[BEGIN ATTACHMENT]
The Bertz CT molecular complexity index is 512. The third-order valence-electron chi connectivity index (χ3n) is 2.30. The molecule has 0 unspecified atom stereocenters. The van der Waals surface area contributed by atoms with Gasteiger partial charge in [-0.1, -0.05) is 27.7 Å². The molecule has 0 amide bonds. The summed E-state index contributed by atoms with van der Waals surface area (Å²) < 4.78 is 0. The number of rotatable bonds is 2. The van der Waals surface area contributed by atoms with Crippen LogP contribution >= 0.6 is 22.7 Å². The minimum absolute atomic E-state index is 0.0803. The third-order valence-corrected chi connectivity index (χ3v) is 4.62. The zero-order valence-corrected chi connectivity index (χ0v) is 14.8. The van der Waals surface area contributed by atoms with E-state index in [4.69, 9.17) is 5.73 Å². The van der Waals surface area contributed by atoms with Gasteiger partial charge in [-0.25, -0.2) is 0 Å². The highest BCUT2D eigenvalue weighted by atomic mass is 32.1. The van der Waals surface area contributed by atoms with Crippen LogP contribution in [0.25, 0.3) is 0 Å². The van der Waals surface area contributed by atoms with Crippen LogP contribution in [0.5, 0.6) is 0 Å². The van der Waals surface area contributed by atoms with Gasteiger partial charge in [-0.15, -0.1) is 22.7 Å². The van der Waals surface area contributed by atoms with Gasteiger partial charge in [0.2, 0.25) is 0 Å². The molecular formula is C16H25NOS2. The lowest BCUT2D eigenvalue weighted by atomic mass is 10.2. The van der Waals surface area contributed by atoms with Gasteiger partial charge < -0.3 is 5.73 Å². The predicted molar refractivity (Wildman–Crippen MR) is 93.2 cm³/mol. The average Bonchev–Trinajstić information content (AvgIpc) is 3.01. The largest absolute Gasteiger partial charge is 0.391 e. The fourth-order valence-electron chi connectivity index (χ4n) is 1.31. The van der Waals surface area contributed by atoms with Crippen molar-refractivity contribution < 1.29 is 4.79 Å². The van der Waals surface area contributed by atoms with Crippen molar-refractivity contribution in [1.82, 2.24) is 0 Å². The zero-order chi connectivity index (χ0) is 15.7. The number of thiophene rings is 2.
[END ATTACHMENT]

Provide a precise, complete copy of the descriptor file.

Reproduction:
The Bertz CT molecular complexity index is 512. The third-order valence-electron chi connectivity index (χ3n) is 2.30. The molecule has 0 unspecified atom stereocenters. The van der Waals surface area contributed by atoms with Gasteiger partial charge in [-0.1, -0.05) is 27.7 Å². The molecule has 0 amide bonds. The summed E-state index contributed by atoms with van der Waals surface area (Å²) < 4.78 is 0. The number of rotatable bonds is 2. The van der Waals surface area contributed by atoms with Crippen LogP contribution >= 0.6 is 22.7 Å². The minimum absolute atomic E-state index is 0.0803. The third-order valence-corrected chi connectivity index (χ3v) is 4.62. The zero-order valence-corrected chi connectivity index (χ0v) is 14.8. The van der Waals surface area contributed by atoms with E-state index in [4.69, 9.17) is 5.73 Å². The van der Waals surface area contributed by atoms with Gasteiger partial charge in [-0.25, -0.2) is 0 Å². The highest BCUT2D eigenvalue weighted by atomic mass is 32.1. The van der Waals surface area contributed by atoms with Crippen LogP contribution in [0.25, 0.3) is 0 Å². The van der Waals surface area contributed by atoms with Crippen LogP contribution in [0.5, 0.6) is 0 Å². The van der Waals surface area contributed by atoms with Gasteiger partial charge in [-0.15, -0.1) is 22.7 Å². The van der Waals surface area contributed by atoms with Gasteiger partial charge in [0.2, 0.25) is 0 Å². The molecular formula is C16H25NOS2. The lowest BCUT2D eigenvalue weighted by atomic mass is 10.2. The van der Waals surface area contributed by atoms with Gasteiger partial charge < -0.3 is 5.73 Å². The predicted molar refractivity (Wildman–Crippen MR) is 93.2 cm³/mol. The average Bonchev–Trinajstić information content (AvgIpc) is 3.01. The largest absolute Gasteiger partial charge is 0.391 e. The fourth-order valence-electron chi connectivity index (χ4n) is 1.31. The van der Waals surface area contributed by atoms with Crippen molar-refractivity contribution < 1.29 is 4.79 Å². The van der Waals surface area contributed by atoms with Crippen molar-refractivity contribution in [1.82, 2.24) is 0 Å². The zero-order chi connectivity index (χ0) is 15.7. The number of thiophene rings is 2.